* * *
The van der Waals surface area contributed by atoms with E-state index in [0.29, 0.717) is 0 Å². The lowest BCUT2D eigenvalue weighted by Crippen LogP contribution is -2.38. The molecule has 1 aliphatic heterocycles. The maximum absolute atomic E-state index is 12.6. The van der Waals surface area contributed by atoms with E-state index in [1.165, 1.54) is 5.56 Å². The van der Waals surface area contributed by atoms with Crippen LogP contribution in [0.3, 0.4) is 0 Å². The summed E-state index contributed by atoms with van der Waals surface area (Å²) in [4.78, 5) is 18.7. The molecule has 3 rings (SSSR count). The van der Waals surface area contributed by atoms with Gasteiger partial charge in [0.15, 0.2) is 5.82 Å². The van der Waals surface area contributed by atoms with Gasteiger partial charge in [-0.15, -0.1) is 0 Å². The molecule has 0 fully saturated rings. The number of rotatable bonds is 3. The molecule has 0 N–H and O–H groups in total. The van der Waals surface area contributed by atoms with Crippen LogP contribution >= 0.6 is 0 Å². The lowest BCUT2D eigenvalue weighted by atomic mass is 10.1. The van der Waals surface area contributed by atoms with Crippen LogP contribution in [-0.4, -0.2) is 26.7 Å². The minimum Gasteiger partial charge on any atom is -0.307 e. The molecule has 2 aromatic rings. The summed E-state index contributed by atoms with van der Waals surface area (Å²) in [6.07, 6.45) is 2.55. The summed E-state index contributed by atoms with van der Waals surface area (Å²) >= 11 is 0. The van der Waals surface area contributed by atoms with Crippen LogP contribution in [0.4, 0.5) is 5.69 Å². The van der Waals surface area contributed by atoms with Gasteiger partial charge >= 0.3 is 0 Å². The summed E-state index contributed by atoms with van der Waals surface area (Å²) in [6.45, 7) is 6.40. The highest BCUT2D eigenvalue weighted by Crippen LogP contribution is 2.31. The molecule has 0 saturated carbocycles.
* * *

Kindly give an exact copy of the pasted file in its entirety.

The van der Waals surface area contributed by atoms with E-state index in [0.29, 0.717) is 0 Å². The lowest BCUT2D eigenvalue weighted by Crippen LogP contribution is -2.38. The molecule has 1 aliphatic heterocycles. The maximum absolute atomic E-state index is 12.6. The van der Waals surface area contributed by atoms with E-state index in [1.165, 1.54) is 5.56 Å². The van der Waals surface area contributed by atoms with Crippen LogP contribution in [0.3, 0.4) is 0 Å². The summed E-state index contributed by atoms with van der Waals surface area (Å²) in [4.78, 5) is 18.7. The molecule has 3 rings (SSSR count). The van der Waals surface area contributed by atoms with Gasteiger partial charge in [0.15, 0.2) is 5.82 Å². The van der Waals surface area contributed by atoms with Gasteiger partial charge in [-0.15, -0.1) is 0 Å². The molecule has 0 fully saturated rings. The number of rotatable bonds is 3. The molecule has 0 N–H and O–H groups in total. The van der Waals surface area contributed by atoms with Crippen LogP contribution >= 0.6 is 0 Å². The lowest BCUT2D eigenvalue weighted by atomic mass is 10.1. The van der Waals surface area contributed by atoms with Crippen LogP contribution in [-0.4, -0.2) is 26.7 Å². The minimum Gasteiger partial charge on any atom is -0.307 e. The molecule has 2 aromatic rings. The summed E-state index contributed by atoms with van der Waals surface area (Å²) in [6.07, 6.45) is 2.55. The summed E-state index contributed by atoms with van der Waals surface area (Å²) >= 11 is 0. The van der Waals surface area contributed by atoms with Crippen LogP contribution in [0.4, 0.5) is 5.69 Å². The van der Waals surface area contributed by atoms with Gasteiger partial charge >= 0.3 is 0 Å². The summed E-state index contributed by atoms with van der Waals surface area (Å²) in [6.45, 7) is 6.40. The highest BCUT2D eigenvalue weighted by Crippen LogP contribution is 2.31. The molecule has 0 saturated carbocycles.